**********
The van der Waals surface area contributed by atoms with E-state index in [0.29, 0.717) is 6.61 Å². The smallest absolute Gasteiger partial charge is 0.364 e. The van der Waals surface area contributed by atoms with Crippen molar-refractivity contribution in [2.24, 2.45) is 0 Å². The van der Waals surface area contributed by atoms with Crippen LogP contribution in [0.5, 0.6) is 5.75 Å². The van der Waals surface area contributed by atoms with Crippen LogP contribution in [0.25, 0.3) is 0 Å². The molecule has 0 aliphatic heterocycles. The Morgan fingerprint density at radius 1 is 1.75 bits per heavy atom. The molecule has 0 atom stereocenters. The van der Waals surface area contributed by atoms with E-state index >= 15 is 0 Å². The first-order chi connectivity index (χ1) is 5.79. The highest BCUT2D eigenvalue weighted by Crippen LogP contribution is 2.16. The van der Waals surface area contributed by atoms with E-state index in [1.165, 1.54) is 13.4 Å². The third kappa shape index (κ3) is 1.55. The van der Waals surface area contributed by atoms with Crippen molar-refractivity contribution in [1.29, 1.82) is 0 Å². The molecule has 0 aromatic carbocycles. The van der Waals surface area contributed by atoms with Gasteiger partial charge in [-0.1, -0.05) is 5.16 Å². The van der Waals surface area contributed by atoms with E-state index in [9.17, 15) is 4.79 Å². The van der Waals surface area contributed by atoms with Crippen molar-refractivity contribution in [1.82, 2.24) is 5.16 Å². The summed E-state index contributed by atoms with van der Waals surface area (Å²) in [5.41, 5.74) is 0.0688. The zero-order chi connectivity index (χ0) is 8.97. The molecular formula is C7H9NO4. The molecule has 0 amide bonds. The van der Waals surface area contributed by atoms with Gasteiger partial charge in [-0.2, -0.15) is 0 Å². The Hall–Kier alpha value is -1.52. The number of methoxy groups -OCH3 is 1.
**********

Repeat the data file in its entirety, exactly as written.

The van der Waals surface area contributed by atoms with E-state index in [0.29, 0.717) is 6.61 Å². The smallest absolute Gasteiger partial charge is 0.364 e. The van der Waals surface area contributed by atoms with Crippen molar-refractivity contribution in [2.24, 2.45) is 0 Å². The van der Waals surface area contributed by atoms with Crippen LogP contribution in [0.5, 0.6) is 5.75 Å². The van der Waals surface area contributed by atoms with Crippen LogP contribution in [0.25, 0.3) is 0 Å². The molecule has 0 aliphatic heterocycles. The Morgan fingerprint density at radius 1 is 1.75 bits per heavy atom. The molecule has 0 atom stereocenters. The van der Waals surface area contributed by atoms with E-state index >= 15 is 0 Å². The first-order chi connectivity index (χ1) is 5.79. The highest BCUT2D eigenvalue weighted by Crippen LogP contribution is 2.16. The van der Waals surface area contributed by atoms with E-state index in [1.165, 1.54) is 13.4 Å². The third kappa shape index (κ3) is 1.55. The van der Waals surface area contributed by atoms with Crippen molar-refractivity contribution in [1.29, 1.82) is 0 Å². The molecule has 0 aromatic carbocycles. The van der Waals surface area contributed by atoms with Gasteiger partial charge in [-0.1, -0.05) is 5.16 Å². The van der Waals surface area contributed by atoms with E-state index in [9.17, 15) is 4.79 Å². The van der Waals surface area contributed by atoms with Crippen molar-refractivity contribution in [1.82, 2.24) is 5.16 Å². The summed E-state index contributed by atoms with van der Waals surface area (Å²) in [5.41, 5.74) is 0.0688. The zero-order chi connectivity index (χ0) is 8.97. The molecular formula is C7H9NO4. The molecule has 0 amide bonds. The van der Waals surface area contributed by atoms with Gasteiger partial charge in [-0.2, -0.15) is 0 Å². The Hall–Kier alpha value is -1.52. The number of methoxy groups -OCH3 is 1.